Students registering this course as part of an interdisziplinary module 1 or 2 must also register for the Reading Course 32116L-W20.
This interdisciplinary seminar builds on and examines a recent trend in American studies: the turn to the institutional conditions of literary production and reception. For well more than a decade ... Lesen Sie weiter
This interdisciplinary seminar builds on and examines a recent trend in American studies: the turn to the institutional conditions of literary production and reception. For well more than a decade now, scholars of contemporary American literature in particular have explored the role of creative writing programs (Mark McGurl), shifting publishing technologies and economics (Amy Hungerford), civic institutions (Merve Emre), literary prizes (James English), and other institutional parameters. To be sure, though, the power of institutions to shape notions of American literature reaches further back—at least to the infamous tribunal that probed the enslaved Black poet Phillis Wheatley’s literary credentials. With the expansion and professionalization of the literary marketplace in the nineteenth century, the domain of literature took on its modern contours as an autonomous field, as the sociological theorist Pierre Bourdieu has proposed. Under the conditions of modernity and an accelerated print capitalism, institutions are created in the name of literature that reinforce and renegotiate its social status and its shifting valences.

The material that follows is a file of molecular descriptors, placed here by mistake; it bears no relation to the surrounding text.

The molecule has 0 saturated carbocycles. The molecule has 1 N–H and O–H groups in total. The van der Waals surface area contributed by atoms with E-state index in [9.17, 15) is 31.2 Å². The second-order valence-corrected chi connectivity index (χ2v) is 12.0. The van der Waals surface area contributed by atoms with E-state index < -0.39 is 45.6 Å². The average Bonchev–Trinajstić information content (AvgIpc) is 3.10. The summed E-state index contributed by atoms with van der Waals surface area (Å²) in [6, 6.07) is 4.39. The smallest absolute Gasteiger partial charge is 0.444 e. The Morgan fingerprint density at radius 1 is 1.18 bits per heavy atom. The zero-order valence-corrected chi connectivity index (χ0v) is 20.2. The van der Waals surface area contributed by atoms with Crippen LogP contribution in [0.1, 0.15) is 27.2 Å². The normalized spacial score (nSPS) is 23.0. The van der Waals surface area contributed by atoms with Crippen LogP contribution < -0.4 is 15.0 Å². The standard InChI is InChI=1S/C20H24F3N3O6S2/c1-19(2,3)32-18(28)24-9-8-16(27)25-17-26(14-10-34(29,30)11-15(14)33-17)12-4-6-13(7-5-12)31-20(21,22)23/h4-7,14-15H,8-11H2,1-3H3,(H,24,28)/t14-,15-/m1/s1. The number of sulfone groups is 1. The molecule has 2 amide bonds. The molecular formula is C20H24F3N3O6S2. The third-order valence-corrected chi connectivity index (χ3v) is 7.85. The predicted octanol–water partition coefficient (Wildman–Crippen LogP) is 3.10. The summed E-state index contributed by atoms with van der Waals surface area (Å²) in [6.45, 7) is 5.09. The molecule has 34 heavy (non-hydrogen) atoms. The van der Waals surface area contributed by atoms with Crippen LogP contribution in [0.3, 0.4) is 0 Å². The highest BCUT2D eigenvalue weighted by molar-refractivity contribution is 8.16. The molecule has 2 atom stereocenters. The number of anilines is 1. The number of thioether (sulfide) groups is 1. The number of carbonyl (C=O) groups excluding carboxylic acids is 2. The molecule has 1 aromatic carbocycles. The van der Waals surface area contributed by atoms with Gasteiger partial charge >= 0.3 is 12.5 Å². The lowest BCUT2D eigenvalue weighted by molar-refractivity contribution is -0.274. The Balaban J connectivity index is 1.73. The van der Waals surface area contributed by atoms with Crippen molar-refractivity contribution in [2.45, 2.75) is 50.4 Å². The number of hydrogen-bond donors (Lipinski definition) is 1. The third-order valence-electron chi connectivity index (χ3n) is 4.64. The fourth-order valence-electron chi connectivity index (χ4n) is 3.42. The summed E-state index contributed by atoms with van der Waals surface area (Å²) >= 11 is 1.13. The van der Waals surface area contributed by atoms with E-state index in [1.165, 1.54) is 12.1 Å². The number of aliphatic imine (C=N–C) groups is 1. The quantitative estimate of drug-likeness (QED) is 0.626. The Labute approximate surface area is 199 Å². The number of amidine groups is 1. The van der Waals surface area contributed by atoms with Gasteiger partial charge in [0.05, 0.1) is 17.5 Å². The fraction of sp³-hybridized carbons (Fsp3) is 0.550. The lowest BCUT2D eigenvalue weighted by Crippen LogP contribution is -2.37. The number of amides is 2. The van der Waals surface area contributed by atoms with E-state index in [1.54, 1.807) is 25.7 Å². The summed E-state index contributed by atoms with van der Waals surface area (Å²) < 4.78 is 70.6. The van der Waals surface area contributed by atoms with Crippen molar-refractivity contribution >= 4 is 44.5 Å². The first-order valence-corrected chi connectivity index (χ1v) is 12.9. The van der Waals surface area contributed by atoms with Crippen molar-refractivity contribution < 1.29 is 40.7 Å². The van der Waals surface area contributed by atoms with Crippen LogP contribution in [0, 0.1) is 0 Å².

Focusing on case studies from the nineteenth through the twenty-first centuries, we trace the role and influence of several of these institutions, including lecture circuits, little magazines, libraries, professional reviews, and Oprah’s Book Club. Drawing on influential theoretical and methodological accounts, we ask how these institutions fix and destabilize competing notions of literature. But we also look at how both paratexts (prefaces, magazine editorials, interviews, and reviews) and literary texts (poems, short stories, and novels) address and dramatize their modes of production and reception. This last question may lead us to sketching the contours of a poetics of literary institutions. Covering critical materials from literary studies, cultural studies, literary sociology, as well as book history and material text studies, this course will challenge students to find new ways of reading beyond the text.
Until further notice and due to the unpredictable pandemic situation, students should expect an asynchronous online seminar with a few optional in-person meetings to be announced in the course of the semester. For each seminar session, we will provide input in video or audio form in addition to the week’s reading. We expect all students to participate actively and regularly on Blackboard. In order to obtain full, graded credit, students will have to master a take-home exam, in addition to the participation requirements.